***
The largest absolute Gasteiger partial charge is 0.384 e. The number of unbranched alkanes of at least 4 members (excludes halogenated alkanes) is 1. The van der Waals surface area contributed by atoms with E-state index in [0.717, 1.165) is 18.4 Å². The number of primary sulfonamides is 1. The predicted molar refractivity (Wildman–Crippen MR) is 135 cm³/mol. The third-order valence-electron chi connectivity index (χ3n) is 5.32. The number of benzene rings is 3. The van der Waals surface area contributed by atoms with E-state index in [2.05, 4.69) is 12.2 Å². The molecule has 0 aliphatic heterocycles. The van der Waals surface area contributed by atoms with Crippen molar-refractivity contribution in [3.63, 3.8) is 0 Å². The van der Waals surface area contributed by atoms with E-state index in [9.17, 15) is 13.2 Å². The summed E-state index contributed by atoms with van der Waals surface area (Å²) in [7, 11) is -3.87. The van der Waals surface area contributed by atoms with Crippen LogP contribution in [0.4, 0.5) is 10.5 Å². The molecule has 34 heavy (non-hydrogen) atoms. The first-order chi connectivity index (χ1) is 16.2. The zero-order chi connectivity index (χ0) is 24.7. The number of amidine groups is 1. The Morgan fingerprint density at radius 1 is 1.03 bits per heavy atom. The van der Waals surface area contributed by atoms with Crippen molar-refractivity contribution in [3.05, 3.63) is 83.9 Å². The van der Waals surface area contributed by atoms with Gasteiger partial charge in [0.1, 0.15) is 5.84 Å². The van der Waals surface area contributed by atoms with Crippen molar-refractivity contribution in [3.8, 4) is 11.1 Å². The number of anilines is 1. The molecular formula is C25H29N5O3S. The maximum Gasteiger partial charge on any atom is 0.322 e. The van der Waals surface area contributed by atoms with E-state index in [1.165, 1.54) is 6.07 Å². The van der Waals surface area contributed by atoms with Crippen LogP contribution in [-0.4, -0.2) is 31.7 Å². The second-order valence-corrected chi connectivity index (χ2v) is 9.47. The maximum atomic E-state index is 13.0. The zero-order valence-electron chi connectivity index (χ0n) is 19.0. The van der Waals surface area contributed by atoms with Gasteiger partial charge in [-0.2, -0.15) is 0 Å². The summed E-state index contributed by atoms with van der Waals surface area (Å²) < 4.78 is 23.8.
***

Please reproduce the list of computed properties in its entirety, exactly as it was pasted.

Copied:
The largest absolute Gasteiger partial charge is 0.384 e. The number of unbranched alkanes of at least 4 members (excludes halogenated alkanes) is 1. The van der Waals surface area contributed by atoms with E-state index in [0.717, 1.165) is 18.4 Å². The number of primary sulfonamides is 1. The predicted molar refractivity (Wildman–Crippen MR) is 135 cm³/mol. The third-order valence-electron chi connectivity index (χ3n) is 5.32. The number of benzene rings is 3. The van der Waals surface area contributed by atoms with E-state index in [2.05, 4.69) is 12.2 Å². The molecule has 0 aliphatic heterocycles. The van der Waals surface area contributed by atoms with Crippen molar-refractivity contribution in [3.63, 3.8) is 0 Å². The van der Waals surface area contributed by atoms with E-state index in [9.17, 15) is 13.2 Å². The summed E-state index contributed by atoms with van der Waals surface area (Å²) in [7, 11) is -3.87. The van der Waals surface area contributed by atoms with Crippen LogP contribution in [0.4, 0.5) is 10.5 Å². The molecule has 34 heavy (non-hydrogen) atoms. The first-order chi connectivity index (χ1) is 16.2. The zero-order chi connectivity index (χ0) is 24.7. The number of amidine groups is 1. The Morgan fingerprint density at radius 1 is 1.03 bits per heavy atom. The van der Waals surface area contributed by atoms with Crippen molar-refractivity contribution in [3.05, 3.63) is 83.9 Å². The van der Waals surface area contributed by atoms with Gasteiger partial charge in [0.1, 0.15) is 5.84 Å². The van der Waals surface area contributed by atoms with Crippen molar-refractivity contribution in [3.8, 4) is 11.1 Å². The number of anilines is 1. The molecular formula is C25H29N5O3S. The maximum Gasteiger partial charge on any atom is 0.322 e. The van der Waals surface area contributed by atoms with E-state index in [1.165, 1.54) is 6.07 Å². The van der Waals surface area contributed by atoms with Crippen LogP contribution in [-0.4, -0.2) is 31.7 Å². The second-order valence-corrected chi connectivity index (χ2v) is 9.47. The maximum atomic E-state index is 13.0. The zero-order valence-electron chi connectivity index (χ0n) is 19.0. The van der Waals surface area contributed by atoms with Gasteiger partial charge in [-0.2, -0.15) is 0 Å². The summed E-state index contributed by atoms with van der Waals surface area (Å²) < 4.78 is 23.8.